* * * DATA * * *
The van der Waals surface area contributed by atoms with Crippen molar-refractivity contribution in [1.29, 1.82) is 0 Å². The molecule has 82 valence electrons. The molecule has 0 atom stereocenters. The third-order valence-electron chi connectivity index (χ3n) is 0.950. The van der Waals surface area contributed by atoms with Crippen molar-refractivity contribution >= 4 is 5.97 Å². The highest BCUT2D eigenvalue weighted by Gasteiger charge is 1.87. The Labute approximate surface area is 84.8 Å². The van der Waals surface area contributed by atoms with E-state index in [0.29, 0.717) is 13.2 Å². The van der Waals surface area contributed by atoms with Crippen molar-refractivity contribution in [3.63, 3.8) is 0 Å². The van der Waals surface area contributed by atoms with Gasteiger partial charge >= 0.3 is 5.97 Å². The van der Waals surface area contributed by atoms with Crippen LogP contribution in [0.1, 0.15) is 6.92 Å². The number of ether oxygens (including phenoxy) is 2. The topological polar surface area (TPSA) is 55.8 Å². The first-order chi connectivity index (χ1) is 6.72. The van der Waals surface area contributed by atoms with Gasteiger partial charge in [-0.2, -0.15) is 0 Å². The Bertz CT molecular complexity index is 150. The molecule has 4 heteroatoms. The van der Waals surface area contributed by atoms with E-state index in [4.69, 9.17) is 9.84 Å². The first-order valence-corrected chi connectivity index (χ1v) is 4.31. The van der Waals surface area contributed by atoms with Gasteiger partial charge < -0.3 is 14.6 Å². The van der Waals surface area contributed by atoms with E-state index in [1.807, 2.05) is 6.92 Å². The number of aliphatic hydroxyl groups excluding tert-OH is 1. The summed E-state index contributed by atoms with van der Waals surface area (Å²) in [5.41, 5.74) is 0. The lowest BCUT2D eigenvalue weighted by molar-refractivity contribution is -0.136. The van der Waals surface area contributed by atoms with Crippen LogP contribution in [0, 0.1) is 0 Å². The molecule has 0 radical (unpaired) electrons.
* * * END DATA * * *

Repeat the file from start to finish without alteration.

The van der Waals surface area contributed by atoms with Crippen molar-refractivity contribution in [1.29, 1.82) is 0 Å². The molecule has 82 valence electrons. The molecule has 0 atom stereocenters. The third-order valence-electron chi connectivity index (χ3n) is 0.950. The van der Waals surface area contributed by atoms with Crippen molar-refractivity contribution >= 4 is 5.97 Å². The highest BCUT2D eigenvalue weighted by Gasteiger charge is 1.87. The Labute approximate surface area is 84.8 Å². The van der Waals surface area contributed by atoms with E-state index in [0.29, 0.717) is 13.2 Å². The van der Waals surface area contributed by atoms with Crippen molar-refractivity contribution in [3.63, 3.8) is 0 Å². The van der Waals surface area contributed by atoms with Gasteiger partial charge >= 0.3 is 5.97 Å². The van der Waals surface area contributed by atoms with Crippen LogP contribution in [0.1, 0.15) is 6.92 Å². The number of ether oxygens (including phenoxy) is 2. The topological polar surface area (TPSA) is 55.8 Å². The first-order chi connectivity index (χ1) is 6.72. The van der Waals surface area contributed by atoms with Gasteiger partial charge in [-0.2, -0.15) is 0 Å². The Bertz CT molecular complexity index is 150. The molecule has 4 heteroatoms. The van der Waals surface area contributed by atoms with E-state index in [4.69, 9.17) is 9.84 Å². The first-order valence-corrected chi connectivity index (χ1v) is 4.31. The van der Waals surface area contributed by atoms with Gasteiger partial charge < -0.3 is 14.6 Å². The van der Waals surface area contributed by atoms with E-state index in [1.807, 2.05) is 6.92 Å². The number of aliphatic hydroxyl groups excluding tert-OH is 1. The summed E-state index contributed by atoms with van der Waals surface area (Å²) in [5.41, 5.74) is 0. The lowest BCUT2D eigenvalue weighted by molar-refractivity contribution is -0.136. The van der Waals surface area contributed by atoms with Crippen LogP contribution in [0, 0.1) is 0 Å². The molecule has 0 radical (unpaired) electrons.